Douglas County made an encouraging move last week when it agreed to sell its property at the corner of Mulholland Drive and Stewart Parkway to Roseburg Honda.
The county showed it’s as interested in helping existing local businesses grow as it has been in bringing outside companies to the area.
The county is offering an incentive to Roseburg Honda if the dealership adds more employees and pays them good wages. For each new employee who is paid at least $51,075 in wages and benefits, Roseburg Honda will receive a $10,000 bonus from the county.
It can keep adding new employees until that incentive reaches $150,000. The dealership has to be serious about hiring and retaining the employees, because they need to stick around for five years for the incentive to kick in.
The bonus would offset the $1.25 million price tag Roseburg Honda agreed to pay for the 4.7-acre parcel. The price negotiated by the county means it sold for slightly more than the property’s real market value assigned by the Douglas County Assessor’s Office. It’s wise the county didn’t accept anything less, because the property has great visibility and value. In a better economy it should have easily sold for its list price of $1.5 million.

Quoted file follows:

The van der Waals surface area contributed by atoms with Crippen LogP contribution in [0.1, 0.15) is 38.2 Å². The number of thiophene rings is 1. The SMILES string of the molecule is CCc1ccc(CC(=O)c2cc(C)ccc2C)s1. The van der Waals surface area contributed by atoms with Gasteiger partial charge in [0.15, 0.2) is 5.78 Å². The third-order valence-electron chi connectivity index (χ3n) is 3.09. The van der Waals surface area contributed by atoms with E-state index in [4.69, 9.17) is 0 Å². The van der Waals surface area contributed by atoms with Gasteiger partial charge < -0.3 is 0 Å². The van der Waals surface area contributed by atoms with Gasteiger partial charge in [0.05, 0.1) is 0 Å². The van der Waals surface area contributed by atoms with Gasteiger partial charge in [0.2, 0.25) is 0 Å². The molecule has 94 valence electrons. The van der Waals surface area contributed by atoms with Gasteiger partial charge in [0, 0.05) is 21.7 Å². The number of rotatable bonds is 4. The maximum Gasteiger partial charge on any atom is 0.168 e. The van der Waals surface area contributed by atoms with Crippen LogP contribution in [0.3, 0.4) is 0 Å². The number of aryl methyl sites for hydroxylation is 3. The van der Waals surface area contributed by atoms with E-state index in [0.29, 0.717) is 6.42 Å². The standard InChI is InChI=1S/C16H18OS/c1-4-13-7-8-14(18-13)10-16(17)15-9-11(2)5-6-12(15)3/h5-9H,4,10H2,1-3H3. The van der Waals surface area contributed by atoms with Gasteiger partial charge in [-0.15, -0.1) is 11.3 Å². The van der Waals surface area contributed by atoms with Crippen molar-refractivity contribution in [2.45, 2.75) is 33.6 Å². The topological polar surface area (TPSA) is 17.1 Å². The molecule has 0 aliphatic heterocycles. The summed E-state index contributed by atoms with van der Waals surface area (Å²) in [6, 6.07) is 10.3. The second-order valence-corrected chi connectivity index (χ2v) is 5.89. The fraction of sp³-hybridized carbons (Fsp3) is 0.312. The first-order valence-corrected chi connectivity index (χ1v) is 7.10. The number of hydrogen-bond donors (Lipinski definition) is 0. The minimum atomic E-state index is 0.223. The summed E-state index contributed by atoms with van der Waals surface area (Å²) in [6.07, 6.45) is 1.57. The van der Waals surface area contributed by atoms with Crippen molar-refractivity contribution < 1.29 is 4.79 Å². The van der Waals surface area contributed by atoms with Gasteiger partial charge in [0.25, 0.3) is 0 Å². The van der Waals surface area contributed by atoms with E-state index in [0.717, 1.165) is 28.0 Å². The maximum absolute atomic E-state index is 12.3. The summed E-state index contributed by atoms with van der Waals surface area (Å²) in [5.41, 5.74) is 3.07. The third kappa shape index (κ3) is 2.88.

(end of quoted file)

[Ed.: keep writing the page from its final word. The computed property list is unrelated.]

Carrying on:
The move by Roseburg Honda shows faith in a recovering economy and the number of satisfied Honda owners. The bare land means the dealership will build a showroom that actually has space for cars inside. It should be a relief for the company to move out of its cramped quarters on Oak Avenue in downtown Roseburg. And no longer will car shoppers have to cross a busy Southeast Pine Street to get from the showroom to the car lot.
The Honda dealership will also get exposure along nearby Interstate 5.
What will become of the vacated Roseburg Honda location remains up in the air.
Roseburg businessman Rick Poland owns the land and buildings, and he was ready to lease them out upon the Honda dealership’s move.
Since then he’s learned the state has plans for the car lot in its re-routing of Highway 138 through downtown Roseburg.
“I’m as curious about what’s going to happen as you are,” Poland said.
He thinks there are plenty of possibilities since it’s the area of the Roseburg Blast of 1959. Such historic status could mean there would be grants to put toward the right type of development.
The properties also sit between downtown Roseburg and the South Umpqua River, an area where the city hoped to develop a “string of pearls” to entice locals and visitors alike to appreciate the waterfront and walk downtown to patronize businesses.
We’d like to see a coordinated effort between the city, state and local business owners to achieve some goals of the Waterfront Development Plan. Most important, we want to see the buildings occupied. Already, far too many downtown buildings sit empty.